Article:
WWII Survivors, Historians Present Database of Witness Accounts of German Occupation

“I don’t feel hatred for the Germans. But I feel great sadness because Nazis existed. Why did we allow as a society for Nazis to exist?” said Rosina Asser-Pardo, a Greek-Jew who survived the Second World War, during her speech at an event titled “Memories of the German occupation in Greece,” which was part of the program collecting audiovisual witness accounts of the German occupation of Greece.

Pardo hid with her father and younger sister in a house in Thessaloniki to escape the deportation to concentration camps. She is one of the 69 survivors who participated in the program which aims at bringing to a wider audience this period of history during which thousands of Greeks died and the country suffered incalculable damage to its economy and infrastructure.

The people who participated were victims of Holocaust survivors, victims of reprisals and massacres, bombing survivors, members of resistance groups, concentration camp prisoners and people who experienced in a variety of ways the Occupation and wanted to speak about their personal experience.

Speaking at the event, Germany’s Minister of State for Europe Michael Roth said “no book, no movie, no theater play” can present the truth and the emotions of that era beyond the people who lived them and noted the “need to preserve witness accounts” as fewer and fewer people who lived through the events are still living.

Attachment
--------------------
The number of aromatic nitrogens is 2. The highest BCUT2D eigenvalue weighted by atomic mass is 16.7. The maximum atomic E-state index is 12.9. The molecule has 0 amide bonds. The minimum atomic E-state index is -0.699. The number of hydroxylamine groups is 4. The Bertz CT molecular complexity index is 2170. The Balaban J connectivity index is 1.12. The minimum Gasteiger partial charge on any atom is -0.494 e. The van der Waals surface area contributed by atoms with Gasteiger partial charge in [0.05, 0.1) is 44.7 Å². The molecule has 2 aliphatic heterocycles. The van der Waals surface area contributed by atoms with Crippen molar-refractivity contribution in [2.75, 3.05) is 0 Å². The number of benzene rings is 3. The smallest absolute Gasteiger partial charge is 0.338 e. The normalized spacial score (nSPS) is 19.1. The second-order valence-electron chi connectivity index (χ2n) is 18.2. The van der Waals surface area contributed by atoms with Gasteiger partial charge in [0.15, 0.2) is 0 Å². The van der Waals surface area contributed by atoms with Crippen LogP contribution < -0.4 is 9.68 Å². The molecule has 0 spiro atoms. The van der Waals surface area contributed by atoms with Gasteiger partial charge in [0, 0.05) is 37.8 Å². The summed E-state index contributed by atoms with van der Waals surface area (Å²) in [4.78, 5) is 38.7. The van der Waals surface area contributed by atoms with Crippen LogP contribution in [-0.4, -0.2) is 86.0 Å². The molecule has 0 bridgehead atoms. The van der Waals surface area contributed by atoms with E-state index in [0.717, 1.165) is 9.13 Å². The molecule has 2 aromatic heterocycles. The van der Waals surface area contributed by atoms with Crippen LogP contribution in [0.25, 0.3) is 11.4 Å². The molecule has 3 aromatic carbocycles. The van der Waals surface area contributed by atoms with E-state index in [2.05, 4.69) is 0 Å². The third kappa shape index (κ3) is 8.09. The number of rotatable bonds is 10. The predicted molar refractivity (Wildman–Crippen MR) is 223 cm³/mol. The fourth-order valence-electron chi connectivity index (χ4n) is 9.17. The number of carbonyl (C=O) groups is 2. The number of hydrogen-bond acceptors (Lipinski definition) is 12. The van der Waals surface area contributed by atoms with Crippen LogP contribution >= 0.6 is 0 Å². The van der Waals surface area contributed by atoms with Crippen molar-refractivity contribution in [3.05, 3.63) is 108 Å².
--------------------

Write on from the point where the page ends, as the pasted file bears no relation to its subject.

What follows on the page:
He also said the Greek state and every one person must assume their respective responsibilities so that no such wrong ever happens again.
“It’s not enough to repeat the phrase ‘never again’,” said Hagen Fleischer, Professor of contemporary history at the University of Athens and scientific director of the program, adding that the people who experienced that era are an “invaluable source of information,” as their testimonies will enrich the classic, printed literature.

On the same issue, Nikos Apostolopoulos, Professor of the Free University of Berlin and director of the program, stressed the need for maintaining “oral history,” adding it is important to make the story of the occupation known in Germany through the digital database of witness accounts which has been created.
(source: ana-mpa)